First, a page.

Henry Rollins is a lot of things. He’s the former lead singer of one of punk rock’s most influential bands. He’s an actor who’s worked alongside the likes of Al Pacino. He’s a published author with a regular column in LA Weekly. He’s also an advocate. But Rollins doesn’t consider himself an activist, even though he can be found at the forefront of a movement. In his own words, he’s the straight guy fighting for LGBT rights and the non-smoker who’s also fighting to see Americans being able to legally buy and use cannabis.
This advocacy has seen him regularly speaking to entrepreneurs and industry influences about cannabis, and its history and future in America. In June, Rollins will be sharing those views with attendees of the International Cannabis Business Conference in Vancouver, British Columbia. We spoke to him about Reagan’s War on Drugs, its racist origins, and how the prohibition will ultimately come to an end.
Cannabis Now: How does a non-smoker become a keynote speaker at one of the cannabis industry’s largest conferences?
Henry Rollins: I don’t use cannabis – not at all. So, why am I speaking at multiple cannabis entrepreneur conferences? Because as an American, to me, the War on Drugs is a way to lock up non-whites and poor people on non-violent crime charges. Why would you want to do that? Well, because people make a lot of money with incarceration. It’s a multi-billion dollar thing in this country. Besides weapons, it’s our other big industry. Now that you have privatized prisons – where people are building them like they’re building condos – your only problem is empty beds, ‘cause you’re not making any money. It’s like a hotel. Empty beds? You’ve got a problem.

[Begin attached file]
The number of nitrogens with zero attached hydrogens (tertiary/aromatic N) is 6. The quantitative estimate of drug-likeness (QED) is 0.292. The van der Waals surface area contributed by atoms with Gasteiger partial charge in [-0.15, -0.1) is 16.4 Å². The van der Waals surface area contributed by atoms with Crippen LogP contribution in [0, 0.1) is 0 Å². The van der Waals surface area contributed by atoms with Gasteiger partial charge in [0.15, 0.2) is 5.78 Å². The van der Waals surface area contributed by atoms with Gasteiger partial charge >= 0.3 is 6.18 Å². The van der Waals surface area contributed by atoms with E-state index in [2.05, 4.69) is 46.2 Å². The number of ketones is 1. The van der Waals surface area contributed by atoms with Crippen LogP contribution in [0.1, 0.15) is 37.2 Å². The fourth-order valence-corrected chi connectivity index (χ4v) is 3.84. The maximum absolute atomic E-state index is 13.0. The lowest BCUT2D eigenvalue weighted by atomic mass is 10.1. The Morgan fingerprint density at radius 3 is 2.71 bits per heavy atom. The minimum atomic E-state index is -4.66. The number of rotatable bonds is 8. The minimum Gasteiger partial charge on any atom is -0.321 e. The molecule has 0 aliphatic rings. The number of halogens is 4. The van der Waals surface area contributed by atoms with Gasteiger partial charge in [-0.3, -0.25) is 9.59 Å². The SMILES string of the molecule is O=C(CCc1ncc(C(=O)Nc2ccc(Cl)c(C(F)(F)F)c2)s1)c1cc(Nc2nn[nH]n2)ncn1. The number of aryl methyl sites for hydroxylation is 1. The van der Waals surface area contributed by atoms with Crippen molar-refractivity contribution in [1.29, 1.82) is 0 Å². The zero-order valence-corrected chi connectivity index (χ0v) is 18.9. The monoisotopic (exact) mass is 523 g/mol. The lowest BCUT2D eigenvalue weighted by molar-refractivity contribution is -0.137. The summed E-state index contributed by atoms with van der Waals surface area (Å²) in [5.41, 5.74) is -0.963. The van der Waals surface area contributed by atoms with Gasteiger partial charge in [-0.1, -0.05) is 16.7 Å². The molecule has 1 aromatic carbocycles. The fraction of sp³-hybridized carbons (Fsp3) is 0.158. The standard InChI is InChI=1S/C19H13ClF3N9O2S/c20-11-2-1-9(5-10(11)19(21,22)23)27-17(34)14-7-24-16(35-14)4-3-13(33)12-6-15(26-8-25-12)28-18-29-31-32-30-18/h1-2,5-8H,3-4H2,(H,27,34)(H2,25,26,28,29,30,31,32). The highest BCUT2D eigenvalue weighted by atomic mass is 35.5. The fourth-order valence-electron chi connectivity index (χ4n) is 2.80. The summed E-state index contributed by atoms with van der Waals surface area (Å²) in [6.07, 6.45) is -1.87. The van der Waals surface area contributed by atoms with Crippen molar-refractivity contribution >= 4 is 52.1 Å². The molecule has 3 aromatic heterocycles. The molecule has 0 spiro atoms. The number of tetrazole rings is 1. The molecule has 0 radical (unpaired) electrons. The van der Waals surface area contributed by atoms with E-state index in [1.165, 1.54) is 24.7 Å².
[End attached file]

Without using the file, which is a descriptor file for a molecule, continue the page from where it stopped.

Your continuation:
From Reagan to now, they’ve been making the path to incarceration – and into the system as a number – really easy. Suddenly, people’s lives, for a pocket of weed, are ruined. With the ‘three strikes and you’re out’ thing some guys are going away for 25 years, all for a fistful of cannabis. Or they can’t even get a minimum wage job, because they screwed up when they were 23. Take a look at who’s going to jail in my country by the truckload. It’s not people like me. This is why I advocate vociferously on behalf of cannabis.
Are you seeing a big change in the perception of cannabis across the United States?
I think, as always, more information is better. The more people know, the less they need to be afraid of. But I think cannabis could be a generational thing. Eventually, they – that generation blocking change – will pass on, and a new generation will step into the voting booth, and into public office.
It’s just like we’ve seen in America, with these marches the young people are having for gun control – every single one of those kids is going to vote. Are you kidding? You’re going to see one or two of them in office. We are going to see a cultural change. You better get ready, because change is coming and it’s going to come very swiftly.
Do you see more states following suit and legalizing medical and recreational cannabis?
I’ll be telling my audience that they are the ambassadors of culture. Yes, you’re all going to make money. Good. I want you to become filthy rich. Fantastic. But part of your job, when you’re not shoveling money into a truck to drive to your bank, will be to help the little old lady at the end of the block with her arthritis with a cannabinoid. It’s to help someone who wants to try cannabis, and not sell them something that is so powerful they can’t find their way home the first time using it. You’re going to be an educator – someone who’s changing culture and perception.
But, if all you want to do is make money, well, you’re not my pal. You’re just a schmuck who makes money. If you’re not going to do it with goodness in your heart, to try and do good – because cannabis is good – just don’t. That’s what I’ll be putting across when I have my 45 minutes up on stage.
TELL US, do you agree with Rollins’ views on cannabis reform?